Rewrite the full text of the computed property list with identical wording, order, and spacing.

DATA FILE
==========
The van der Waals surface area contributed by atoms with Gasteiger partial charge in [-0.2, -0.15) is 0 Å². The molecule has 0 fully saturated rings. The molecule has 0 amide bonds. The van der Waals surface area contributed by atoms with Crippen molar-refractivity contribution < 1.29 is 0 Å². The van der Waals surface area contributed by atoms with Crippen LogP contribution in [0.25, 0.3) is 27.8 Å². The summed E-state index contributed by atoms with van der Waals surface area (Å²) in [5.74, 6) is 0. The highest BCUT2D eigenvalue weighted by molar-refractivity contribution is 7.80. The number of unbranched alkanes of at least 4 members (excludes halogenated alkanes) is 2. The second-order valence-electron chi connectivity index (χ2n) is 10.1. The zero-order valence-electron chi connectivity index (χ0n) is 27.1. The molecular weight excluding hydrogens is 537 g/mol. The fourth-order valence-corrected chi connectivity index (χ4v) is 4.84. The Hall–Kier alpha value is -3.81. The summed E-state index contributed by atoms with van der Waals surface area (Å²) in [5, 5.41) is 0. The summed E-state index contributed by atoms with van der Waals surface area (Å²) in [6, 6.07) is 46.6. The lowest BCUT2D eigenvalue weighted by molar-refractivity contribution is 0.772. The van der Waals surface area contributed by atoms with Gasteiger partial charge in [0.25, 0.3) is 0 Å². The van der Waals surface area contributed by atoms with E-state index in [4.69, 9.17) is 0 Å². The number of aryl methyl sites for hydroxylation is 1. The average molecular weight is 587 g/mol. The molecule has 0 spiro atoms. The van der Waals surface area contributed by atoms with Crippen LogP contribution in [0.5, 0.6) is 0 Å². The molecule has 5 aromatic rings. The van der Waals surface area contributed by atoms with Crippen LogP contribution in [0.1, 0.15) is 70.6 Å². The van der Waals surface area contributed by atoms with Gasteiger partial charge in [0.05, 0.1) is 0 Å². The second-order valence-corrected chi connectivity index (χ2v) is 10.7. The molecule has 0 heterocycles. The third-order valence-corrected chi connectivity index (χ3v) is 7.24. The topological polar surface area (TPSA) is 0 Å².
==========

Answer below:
The van der Waals surface area contributed by atoms with Gasteiger partial charge in [-0.2, -0.15) is 0 Å². The molecule has 0 fully saturated rings. The molecule has 0 amide bonds. The van der Waals surface area contributed by atoms with Crippen molar-refractivity contribution < 1.29 is 0 Å². The van der Waals surface area contributed by atoms with Crippen LogP contribution in [0.25, 0.3) is 27.8 Å². The summed E-state index contributed by atoms with van der Waals surface area (Å²) in [5.74, 6) is 0. The highest BCUT2D eigenvalue weighted by molar-refractivity contribution is 7.80. The number of unbranched alkanes of at least 4 members (excludes halogenated alkanes) is 2. The second-order valence-electron chi connectivity index (χ2n) is 10.1. The zero-order valence-electron chi connectivity index (χ0n) is 27.1. The molecular weight excluding hydrogens is 537 g/mol. The fourth-order valence-corrected chi connectivity index (χ4v) is 4.84. The Hall–Kier alpha value is -3.81. The summed E-state index contributed by atoms with van der Waals surface area (Å²) in [5, 5.41) is 0. The summed E-state index contributed by atoms with van der Waals surface area (Å²) in [6, 6.07) is 46.6. The lowest BCUT2D eigenvalue weighted by molar-refractivity contribution is 0.772. The van der Waals surface area contributed by atoms with Gasteiger partial charge in [0.25, 0.3) is 0 Å². The van der Waals surface area contributed by atoms with E-state index in [4.69, 9.17) is 0 Å². The number of aryl methyl sites for hydroxylation is 1. The average molecular weight is 587 g/mol. The molecule has 0 spiro atoms. The van der Waals surface area contributed by atoms with Crippen LogP contribution in [0.5, 0.6) is 0 Å². The molecule has 5 aromatic rings. The van der Waals surface area contributed by atoms with Crippen LogP contribution in [0.1, 0.15) is 70.6 Å². The van der Waals surface area contributed by atoms with Gasteiger partial charge in [0.05, 0.1) is 0 Å². The second-order valence-corrected chi connectivity index (χ2v) is 10.7. The molecule has 0 heterocycles. The third-order valence-corrected chi connectivity index (χ3v) is 7.24. The topological polar surface area (TPSA) is 0 Å².